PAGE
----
Energy Drinks: A Jolt of Education

So you’re dog-tired, beat, exhausted. Maybe you’re a mom, a dad, a busy working professional trying to make ends meet. Maybe a college student, an athlete, a world traveler. Maybe you’re a little bit of all these people. Whatever your role, you run all day every day from here to there and not enough sleep is your norm.  One thing you know for sure… you would NEVER make it through the day without an energy drink, or two or three. Sound like you?

Drinks produced with stimulants for the purpose of keeping you awake and alert have been around a loooong time…since the early 1900s in fact. So their reputation as being a necessity in life is to some extent not unfounded. Here are some things you should know.

What is an energy drink?

Energy drinks can be classified as “dietary supplements” or “beverages.” This classification is often strategic and dictates what facts about the product must be reported to the FDA and disclosed to the consumer. Some drinks tout the addition of other vitamins and supplements while others flaunt the amount of punch they pack per serving with slogans like “Attitude in a Can” or “Bring Out the Beast.” Regardless of the label, the products typically all contain the same main active ingredient: CAFFEINE.

Though caffeine is commonly found in many foods and beverages and not regulated as a drug, it is still a performance altering stimulant that is addictive and can be toxic or fatal. Unintentional caffeine overdoses and poisoning have gained the media’s attention recently and rightly so. ER visits related to energy drink consumption have doubled from 10,000 to 21,000 in the years 2007-2011 with cardiac arrhythmias being the most common cause of caffeine related deaths.

So how much is safe?

The most current research in this area indicates the need for more studies to determine a safe threshold, however all studies point to some common recommendations to stay healthy, safe and ENERGIZED at the same time.

Know how much caffeine there is in each beverage and consider all sources of caffeine you ingest in a given period of time. Remember there is caffeine in coffee, sodas, teas, chocolate and other foods. Most people get in to trouble when they are unaware of how much caffeine they are consuming. The Mayo Clinic reports that in general, up to the equivalent of 4 cups of coffee, two energy shots or 400 mg of caffeine per day is probably ok for most healthy adults. No more than 100 mg is recommended for children or those on medications with other health conditions.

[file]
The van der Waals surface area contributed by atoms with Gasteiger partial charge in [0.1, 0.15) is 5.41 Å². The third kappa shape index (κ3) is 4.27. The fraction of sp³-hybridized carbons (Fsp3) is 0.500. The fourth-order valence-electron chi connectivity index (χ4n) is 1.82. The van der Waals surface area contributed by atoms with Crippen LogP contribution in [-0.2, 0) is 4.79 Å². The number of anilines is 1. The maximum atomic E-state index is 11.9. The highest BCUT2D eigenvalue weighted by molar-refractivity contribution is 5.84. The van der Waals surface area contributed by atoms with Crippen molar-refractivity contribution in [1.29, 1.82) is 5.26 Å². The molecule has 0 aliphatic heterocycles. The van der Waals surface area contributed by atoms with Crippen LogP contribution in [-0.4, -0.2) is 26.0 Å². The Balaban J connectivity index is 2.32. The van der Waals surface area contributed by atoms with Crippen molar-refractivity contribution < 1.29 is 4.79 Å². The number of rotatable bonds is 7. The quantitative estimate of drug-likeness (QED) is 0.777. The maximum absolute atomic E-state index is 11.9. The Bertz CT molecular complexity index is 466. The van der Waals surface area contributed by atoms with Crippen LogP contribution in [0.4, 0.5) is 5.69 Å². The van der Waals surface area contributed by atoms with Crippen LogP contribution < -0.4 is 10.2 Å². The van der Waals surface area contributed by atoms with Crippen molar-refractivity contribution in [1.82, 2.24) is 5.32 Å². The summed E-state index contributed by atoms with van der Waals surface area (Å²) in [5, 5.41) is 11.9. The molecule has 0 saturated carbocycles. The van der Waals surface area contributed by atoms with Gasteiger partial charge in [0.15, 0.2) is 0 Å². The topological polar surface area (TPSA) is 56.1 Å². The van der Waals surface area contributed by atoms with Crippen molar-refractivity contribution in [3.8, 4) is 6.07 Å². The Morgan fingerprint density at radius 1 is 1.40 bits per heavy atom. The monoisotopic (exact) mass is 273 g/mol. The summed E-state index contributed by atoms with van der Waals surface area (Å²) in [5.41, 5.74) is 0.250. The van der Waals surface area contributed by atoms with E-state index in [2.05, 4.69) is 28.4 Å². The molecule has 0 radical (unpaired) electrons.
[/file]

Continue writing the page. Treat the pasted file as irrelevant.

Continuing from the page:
Anything else I should know?

Don’t mix it up. More studies are showing that the growing trend of combining energy drinks with alcohol is simply a bad mix. Stimulants in energy drinks tend to mask the cues we normally rely on to gauge our level of intoxication. The result is more alcohol consumption and impaired judgment increasing the likelihood of risky behaviors, including being involved in alcohol related motor vehicle accidents.

Hydrate for your health. Caffeine is a natural diuretic, meaning even though you are drinking, your body may be losing more water than it is taking in. Since energy drinks are often combined with other activities that can cause dehydration, such as athletic endeavors or alcohol consumption, the risk of dehydration is high.  A fluid loss greater than just 1% of an individual’s body weight can cause a 10% decrease in performance… the opposite effect of what people are trying to accomplish by consuming energy drinks. Dehydration in turn causes more fatigue in addition to altered performance and the toxic cycle of a perceived need for more caffeine continues.

Prioritize your ZZZs. If you are so tired that you cannot possibly get through the day without a jolt of caffeine every hour, than you are more than likely simply not getting enough sleep. For random occasions, this is not awful, but sleep deprivation over time has some serious health risks.   If you think you are addicted to caffeine (i.e. you get a headache if you don’t drink it all day), try gradually replacing the caffeinated beverage with water and design a plan to prioritize sleep in to your regular routine.

Provide energy education. Education for young adults and adolescents about the risks associated with the consumption of highly caffeinated drinks is as important as teaching them about drugs and alcohol. Teaching healthy sleep and eating habits is critical in addition to pointing out the financial impact of purchasing pricy energy drinks on a routine basis. For more energy, teach them to spend their money on healthy foods and maybe a gym membership!

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